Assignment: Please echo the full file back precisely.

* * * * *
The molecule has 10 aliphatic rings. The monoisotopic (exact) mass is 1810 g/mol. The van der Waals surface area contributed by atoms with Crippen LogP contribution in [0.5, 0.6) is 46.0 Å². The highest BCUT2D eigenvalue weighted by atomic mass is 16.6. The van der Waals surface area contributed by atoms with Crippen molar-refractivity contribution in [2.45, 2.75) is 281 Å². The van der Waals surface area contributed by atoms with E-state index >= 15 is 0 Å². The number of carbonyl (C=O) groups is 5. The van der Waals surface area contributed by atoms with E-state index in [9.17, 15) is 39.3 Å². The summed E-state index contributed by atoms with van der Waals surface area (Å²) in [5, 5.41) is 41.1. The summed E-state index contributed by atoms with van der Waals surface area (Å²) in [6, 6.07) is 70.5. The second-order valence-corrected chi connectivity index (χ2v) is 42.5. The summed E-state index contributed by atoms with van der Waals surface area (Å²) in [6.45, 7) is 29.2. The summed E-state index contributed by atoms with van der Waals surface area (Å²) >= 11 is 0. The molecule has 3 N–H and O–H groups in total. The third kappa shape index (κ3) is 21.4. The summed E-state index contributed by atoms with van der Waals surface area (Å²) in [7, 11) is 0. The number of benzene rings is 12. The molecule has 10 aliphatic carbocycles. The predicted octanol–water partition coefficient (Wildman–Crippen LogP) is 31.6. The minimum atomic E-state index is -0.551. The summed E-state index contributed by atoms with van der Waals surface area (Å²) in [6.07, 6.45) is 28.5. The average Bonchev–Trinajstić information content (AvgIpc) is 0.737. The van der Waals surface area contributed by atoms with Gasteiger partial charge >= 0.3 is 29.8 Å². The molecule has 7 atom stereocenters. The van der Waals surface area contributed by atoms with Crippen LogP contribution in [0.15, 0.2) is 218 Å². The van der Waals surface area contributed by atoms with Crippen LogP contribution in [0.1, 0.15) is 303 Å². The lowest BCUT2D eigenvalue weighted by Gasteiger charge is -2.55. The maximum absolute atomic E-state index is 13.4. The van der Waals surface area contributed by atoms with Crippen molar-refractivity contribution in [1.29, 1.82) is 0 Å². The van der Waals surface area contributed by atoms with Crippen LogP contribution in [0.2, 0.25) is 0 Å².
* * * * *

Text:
The molecule has 10 aliphatic rings. The monoisotopic (exact) mass is 1810 g/mol. The van der Waals surface area contributed by atoms with Crippen LogP contribution in [0.5, 0.6) is 46.0 Å². The highest BCUT2D eigenvalue weighted by atomic mass is 16.6. The van der Waals surface area contributed by atoms with Crippen molar-refractivity contribution in [2.45, 2.75) is 281 Å². The van der Waals surface area contributed by atoms with E-state index >= 15 is 0 Å². The number of carbonyl (C=O) groups is 5. The van der Waals surface area contributed by atoms with E-state index in [9.17, 15) is 39.3 Å². The summed E-state index contributed by atoms with van der Waals surface area (Å²) in [5, 5.41) is 41.1. The summed E-state index contributed by atoms with van der Waals surface area (Å²) in [6, 6.07) is 70.5. The second-order valence-corrected chi connectivity index (χ2v) is 42.5. The summed E-state index contributed by atoms with van der Waals surface area (Å²) in [6.45, 7) is 29.2. The summed E-state index contributed by atoms with van der Waals surface area (Å²) >= 11 is 0. The molecule has 3 N–H and O–H groups in total. The third kappa shape index (κ3) is 21.4. The summed E-state index contributed by atoms with van der Waals surface area (Å²) in [7, 11) is 0. The number of benzene rings is 12. The molecule has 10 aliphatic carbocycles. The predicted octanol–water partition coefficient (Wildman–Crippen LogP) is 31.6. The minimum atomic E-state index is -0.551. The summed E-state index contributed by atoms with van der Waals surface area (Å²) in [6.07, 6.45) is 28.5. The average Bonchev–Trinajstić information content (AvgIpc) is 0.737. The van der Waals surface area contributed by atoms with Gasteiger partial charge >= 0.3 is 29.8 Å². The molecule has 7 atom stereocenters. The van der Waals surface area contributed by atoms with Crippen LogP contribution in [0.15, 0.2) is 218 Å². The van der Waals surface area contributed by atoms with Crippen LogP contribution in [0.1, 0.15) is 303 Å². The lowest BCUT2D eigenvalue weighted by Gasteiger charge is -2.55. The maximum absolute atomic E-state index is 13.4. The van der Waals surface area contributed by atoms with Crippen molar-refractivity contribution in [1.29, 1.82) is 0 Å². The van der Waals surface area contributed by atoms with Crippen LogP contribution in [0.2, 0.25) is 0 Å².